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Showing posts from June 26, 2012


Cheesecake is one of my favorite desserts to make and eat!  I don't make it very often (because of the eating part), but when I do everyone enjoys a piece or two (especially my daughter).  Here's a great cheesecake recipe from .  I hope you have as much enjoyment eating it as I would!!

N.B. It was brought to my attention that if this recipe is made with regular salt, it is WAY too salty. I always use kosher salt. Don't use table salt or this will be truly inedible. My apologies to anyone who may have tried it already without that caveat!
Here it is at last. I’ve been trying to get a picture of a single slice of this for months. And you know what happens? That’s right—every time I’m ready to photograph it, I look for the slice I saved as my “model” and it’s gone. Someone has eaten my model. So you’re just going to have to content yourself with the picture of the whole cheesecake that I happen to have snapped once with my camera phon…


How many of us have different types and kinds of tapes laying around?   How many times can you find them when you need them?   Anyone?  Anyone?   I know there have been time I would be looking for a certain tape and can't find it!  Well stay tuned, because I have found a way to keep all of those different kinds and types of tapes together in one easy to use container!  Be it duct tape, masking tape (of many different sizes and colors), electrical tape, packaging tape or just your ordinary scotch tape.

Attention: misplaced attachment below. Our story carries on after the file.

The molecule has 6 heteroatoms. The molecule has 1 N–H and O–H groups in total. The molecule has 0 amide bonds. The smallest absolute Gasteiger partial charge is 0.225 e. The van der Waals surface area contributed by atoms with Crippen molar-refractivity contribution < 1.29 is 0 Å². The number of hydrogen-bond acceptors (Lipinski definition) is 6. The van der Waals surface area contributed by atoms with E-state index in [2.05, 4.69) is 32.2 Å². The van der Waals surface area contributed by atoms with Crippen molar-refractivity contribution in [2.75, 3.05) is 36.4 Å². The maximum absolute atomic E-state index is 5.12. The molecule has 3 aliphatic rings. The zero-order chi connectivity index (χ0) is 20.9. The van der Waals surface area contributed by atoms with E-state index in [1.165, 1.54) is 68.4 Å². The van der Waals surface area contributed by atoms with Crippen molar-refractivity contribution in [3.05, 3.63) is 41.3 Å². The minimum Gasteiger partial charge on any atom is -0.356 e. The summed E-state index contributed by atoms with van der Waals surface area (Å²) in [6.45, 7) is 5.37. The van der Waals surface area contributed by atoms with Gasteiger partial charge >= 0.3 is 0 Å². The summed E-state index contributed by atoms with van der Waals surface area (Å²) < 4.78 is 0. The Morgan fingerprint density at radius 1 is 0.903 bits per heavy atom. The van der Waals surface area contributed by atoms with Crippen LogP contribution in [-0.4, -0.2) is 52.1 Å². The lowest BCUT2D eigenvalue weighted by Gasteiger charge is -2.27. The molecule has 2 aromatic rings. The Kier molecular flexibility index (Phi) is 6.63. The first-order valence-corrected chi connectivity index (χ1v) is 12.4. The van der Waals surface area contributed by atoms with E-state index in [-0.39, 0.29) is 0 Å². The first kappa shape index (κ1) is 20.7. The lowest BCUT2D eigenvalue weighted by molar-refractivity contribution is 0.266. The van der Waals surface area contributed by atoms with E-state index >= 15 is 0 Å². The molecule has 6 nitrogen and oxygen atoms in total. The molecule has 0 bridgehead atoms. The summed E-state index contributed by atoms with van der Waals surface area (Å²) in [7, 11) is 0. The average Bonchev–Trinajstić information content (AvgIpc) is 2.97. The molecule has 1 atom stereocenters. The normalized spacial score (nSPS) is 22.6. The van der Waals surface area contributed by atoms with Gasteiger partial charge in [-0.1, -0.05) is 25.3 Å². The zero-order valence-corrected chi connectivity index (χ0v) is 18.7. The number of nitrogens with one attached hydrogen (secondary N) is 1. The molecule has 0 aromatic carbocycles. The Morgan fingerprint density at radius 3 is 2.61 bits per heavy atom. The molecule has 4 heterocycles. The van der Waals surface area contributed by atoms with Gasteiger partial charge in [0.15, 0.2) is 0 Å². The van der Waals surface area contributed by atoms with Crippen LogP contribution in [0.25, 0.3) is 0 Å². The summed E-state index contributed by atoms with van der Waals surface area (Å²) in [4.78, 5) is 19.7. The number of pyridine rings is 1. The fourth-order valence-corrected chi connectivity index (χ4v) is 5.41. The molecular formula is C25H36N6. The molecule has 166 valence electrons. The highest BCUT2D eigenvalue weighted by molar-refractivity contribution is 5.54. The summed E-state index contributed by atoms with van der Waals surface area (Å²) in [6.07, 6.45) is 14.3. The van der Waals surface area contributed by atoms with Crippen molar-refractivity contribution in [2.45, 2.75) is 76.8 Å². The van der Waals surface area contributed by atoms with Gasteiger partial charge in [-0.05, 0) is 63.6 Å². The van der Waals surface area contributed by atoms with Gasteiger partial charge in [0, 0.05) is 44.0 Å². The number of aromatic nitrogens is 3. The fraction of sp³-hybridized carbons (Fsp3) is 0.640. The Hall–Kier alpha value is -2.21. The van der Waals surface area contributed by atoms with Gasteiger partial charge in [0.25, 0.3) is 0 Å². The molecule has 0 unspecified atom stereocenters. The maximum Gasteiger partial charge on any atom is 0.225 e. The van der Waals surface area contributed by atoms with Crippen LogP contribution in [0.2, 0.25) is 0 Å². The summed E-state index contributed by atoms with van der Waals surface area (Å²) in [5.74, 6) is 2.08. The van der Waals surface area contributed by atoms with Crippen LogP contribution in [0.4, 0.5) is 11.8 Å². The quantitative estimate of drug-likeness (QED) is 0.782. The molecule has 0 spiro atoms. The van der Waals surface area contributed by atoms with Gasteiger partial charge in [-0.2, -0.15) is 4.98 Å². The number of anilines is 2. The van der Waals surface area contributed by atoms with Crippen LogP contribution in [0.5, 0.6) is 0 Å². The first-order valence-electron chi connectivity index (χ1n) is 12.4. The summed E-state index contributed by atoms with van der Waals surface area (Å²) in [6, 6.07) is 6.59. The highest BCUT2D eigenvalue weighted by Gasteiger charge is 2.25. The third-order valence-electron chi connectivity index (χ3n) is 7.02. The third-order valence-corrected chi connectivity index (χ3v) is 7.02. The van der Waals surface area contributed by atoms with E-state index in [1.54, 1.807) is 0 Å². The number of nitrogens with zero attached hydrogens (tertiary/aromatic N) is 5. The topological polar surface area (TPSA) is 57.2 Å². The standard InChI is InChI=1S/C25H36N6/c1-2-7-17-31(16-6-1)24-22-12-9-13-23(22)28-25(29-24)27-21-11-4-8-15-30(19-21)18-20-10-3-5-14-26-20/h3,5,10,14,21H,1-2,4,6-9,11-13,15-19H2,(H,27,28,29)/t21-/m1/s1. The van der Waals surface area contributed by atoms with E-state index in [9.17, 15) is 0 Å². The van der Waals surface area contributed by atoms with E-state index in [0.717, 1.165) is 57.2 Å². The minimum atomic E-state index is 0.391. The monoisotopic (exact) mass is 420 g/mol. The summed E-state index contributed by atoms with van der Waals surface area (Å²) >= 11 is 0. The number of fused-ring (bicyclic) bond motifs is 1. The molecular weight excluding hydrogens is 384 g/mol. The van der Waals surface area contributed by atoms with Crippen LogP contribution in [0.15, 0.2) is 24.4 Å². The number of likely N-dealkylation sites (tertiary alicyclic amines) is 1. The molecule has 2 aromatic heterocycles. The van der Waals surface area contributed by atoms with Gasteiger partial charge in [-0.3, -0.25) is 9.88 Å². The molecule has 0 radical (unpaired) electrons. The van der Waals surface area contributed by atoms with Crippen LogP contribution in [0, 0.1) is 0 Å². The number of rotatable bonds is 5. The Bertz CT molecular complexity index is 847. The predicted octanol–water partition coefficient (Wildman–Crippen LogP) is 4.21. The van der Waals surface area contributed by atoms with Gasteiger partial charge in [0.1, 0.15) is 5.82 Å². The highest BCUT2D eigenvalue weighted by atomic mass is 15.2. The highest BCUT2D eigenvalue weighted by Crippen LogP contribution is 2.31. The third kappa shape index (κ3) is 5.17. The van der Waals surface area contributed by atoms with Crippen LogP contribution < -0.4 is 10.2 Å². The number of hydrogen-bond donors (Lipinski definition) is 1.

Jumbo Tape Dispenser
Jumbo Tape Dispenser   I have five or six different kinds of tape in my shop, and last weekend I got fed up with rooting through a drawer to find the one I wanted. To solve the problem, I built this tape dispenser that holds a variety of tape widths and types.
   I made my dispenser from scraps of 3/4-in. birch lumber but plywood will work. Almost all regular-size rolls of tape have a 3-in. center hole, so the same size filler block will work for most rol…


Gawai Day or Gawai Dayak is a festival celebrated in Sarawak on June 1st every year. It is both a religious and social occasion. The word Gawai means a ritual or festival whereas Dayak is a collective name for the native ethnic groups of Sarawak (and neighboring Indonesian Kalimantan): the Iban, also known as Sea Dayak and the Bidayuh people, also known as Land Dayak. Thus, Gawai Dayak literally means "Dayak Festival". Dayak would visit their friends and relatives on this day. Such visit is more commonly known as "ngabang" in the Iban language. Those too far away to visit would receive greeting cards.
    It started back in 1957 in a radio forum held by Mr Ian Kingsley, a radio programme organiser. This generated a lot of interest among the Dayak community.

    The mode of celebration varies from place to place. Preparation starts early. Tuak (rice wine) is brewed (at least one month before the celebration) and traditional delicacies like penganan (cakes from ric…